In this article, PreLaw Magazine claims to have “graded all schools based on curricular offerings.” Who knows what that means or what the criteria are. So, for what it’s worth, here’s a listing of the schools receiving the top grades in the order in which they’re listed: Cardozo – A+ Pepperdine – A+ Missouri – … Continue reading PreLaw Magazine grades law school’s based on ADR Curricula
Frequent readers of this site will remember the kerfuffle resulting from the South Texas College of Law’s renaming to the Houston College of Law over the summer. To protect the brand of the University of Houston Law Center, the University of Houston filed a trademark infringement suit against South Texas and received a TRO requiring … Continue reading The Naming Dispute Continues: University of Houston and South Texas heading to mediation
For those of you who have students interested in ADR as a first career Susan Yates from RSI has an opportunity for them. Specifically, they are seeking a Resource Center Director to collect, analyze, synthesize and publicize useful resources about court ADR. The job posting is here. Good luck !!
While not a dispute resolution post, I’ve been asked to spread the word, so . . . . We at Arizona State are seeking a clinician to design and direct a general civil litigation clinic (job posting here). Specifically, the position’s requirements are: designing a general civil litigation clinic at the law school; teaching students … Continue reading Arizona State Seeks Civil Litigation Clinician
Over at his arbitration blog, Imre Szalai (Loyola-New Orleans) looks at Judge Gorsuch’s arbitration jurisprudence and suggests there’s some hope for those who find the Supreme Court’s FAA jurisprudence lacking. His conclusion: If Gorsuch is willing to apply such a piercing, textual analysis to the FAA (and convince his new colleagues to do so), the … Continue reading Szalai on Supreme Court Nominee Gorsuch and Arbitration Law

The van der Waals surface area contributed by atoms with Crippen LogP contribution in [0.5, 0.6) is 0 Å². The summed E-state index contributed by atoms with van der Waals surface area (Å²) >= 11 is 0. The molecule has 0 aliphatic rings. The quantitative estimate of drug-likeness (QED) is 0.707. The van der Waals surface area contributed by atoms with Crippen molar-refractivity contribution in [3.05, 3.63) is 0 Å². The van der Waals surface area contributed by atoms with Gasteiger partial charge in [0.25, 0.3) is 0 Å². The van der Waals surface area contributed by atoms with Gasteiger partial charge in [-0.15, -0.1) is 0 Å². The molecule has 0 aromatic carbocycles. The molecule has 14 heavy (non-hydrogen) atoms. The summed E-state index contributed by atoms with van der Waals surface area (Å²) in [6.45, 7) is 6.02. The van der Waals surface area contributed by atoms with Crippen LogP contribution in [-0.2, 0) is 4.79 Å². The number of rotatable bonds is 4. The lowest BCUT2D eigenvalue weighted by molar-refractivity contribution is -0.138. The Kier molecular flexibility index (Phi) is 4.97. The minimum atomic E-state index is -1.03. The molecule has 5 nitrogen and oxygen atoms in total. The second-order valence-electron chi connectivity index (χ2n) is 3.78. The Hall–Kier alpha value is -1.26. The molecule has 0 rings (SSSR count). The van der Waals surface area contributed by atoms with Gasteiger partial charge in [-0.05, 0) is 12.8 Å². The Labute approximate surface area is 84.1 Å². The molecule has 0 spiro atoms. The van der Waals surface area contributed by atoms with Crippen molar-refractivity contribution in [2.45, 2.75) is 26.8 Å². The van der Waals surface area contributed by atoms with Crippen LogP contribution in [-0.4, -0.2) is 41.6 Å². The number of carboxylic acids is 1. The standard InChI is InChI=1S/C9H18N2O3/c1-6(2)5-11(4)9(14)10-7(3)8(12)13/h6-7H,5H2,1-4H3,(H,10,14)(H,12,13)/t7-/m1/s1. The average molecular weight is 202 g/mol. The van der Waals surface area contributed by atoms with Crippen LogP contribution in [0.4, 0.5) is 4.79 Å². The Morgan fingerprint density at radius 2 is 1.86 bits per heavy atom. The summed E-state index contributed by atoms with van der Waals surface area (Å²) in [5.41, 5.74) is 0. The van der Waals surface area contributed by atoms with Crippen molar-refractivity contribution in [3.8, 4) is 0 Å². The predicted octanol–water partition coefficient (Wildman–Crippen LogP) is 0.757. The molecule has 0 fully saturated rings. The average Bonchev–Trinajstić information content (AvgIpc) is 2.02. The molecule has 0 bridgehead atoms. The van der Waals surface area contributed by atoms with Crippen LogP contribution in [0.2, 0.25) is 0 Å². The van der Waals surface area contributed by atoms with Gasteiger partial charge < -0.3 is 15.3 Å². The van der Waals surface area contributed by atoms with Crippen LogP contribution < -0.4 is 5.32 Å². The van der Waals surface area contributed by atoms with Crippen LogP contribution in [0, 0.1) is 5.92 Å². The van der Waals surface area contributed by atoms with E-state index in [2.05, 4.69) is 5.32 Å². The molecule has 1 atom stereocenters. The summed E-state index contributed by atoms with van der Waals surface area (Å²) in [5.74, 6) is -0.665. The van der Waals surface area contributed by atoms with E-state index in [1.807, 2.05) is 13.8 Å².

Yesterday you may have seen the flurry of listserv activity on SMU’s upcoming program entitled Prejudice and Its Impact on Alternative Dispute Resolution, with Richard Delgado (Alabama) as its keynote speaker. As many of you know, he was the lead author on an early and important mediation critique, Fairness and Formality: Minimizing the Risk of … Continue reading Prejudice and Its Impact on Alternative Dispute Resolution
Elayne Greenberg at St. John’s has just announced (via the listserv) that Andrea Cann Chandrasekher and David Horton from UC Davis have won the 2017 Mangano Award for their piece After the Revolution: An Empirical Study of Consumer Arbitration, 104 Geo. L.J. 57 (2015). The full press release is here, and here’s a short blurb. … Continue reading Chandrasekher and Horton win the 2017 Mangano Award
Adam Zimmerman (Loyola) and David Jaros (Baltimore) have a new piece forthcoming in the Wash. U. Law Review entitled Judging Aggregate Settlement. It explores the rise of mass settlements across civil, administrative, and criminal law and their impact on the role of the federal judiciary. Here’s the abstract: While courts historically have taken a hands-off … Continue reading Zimmerman & Jaros: Judging Aggregate Settlement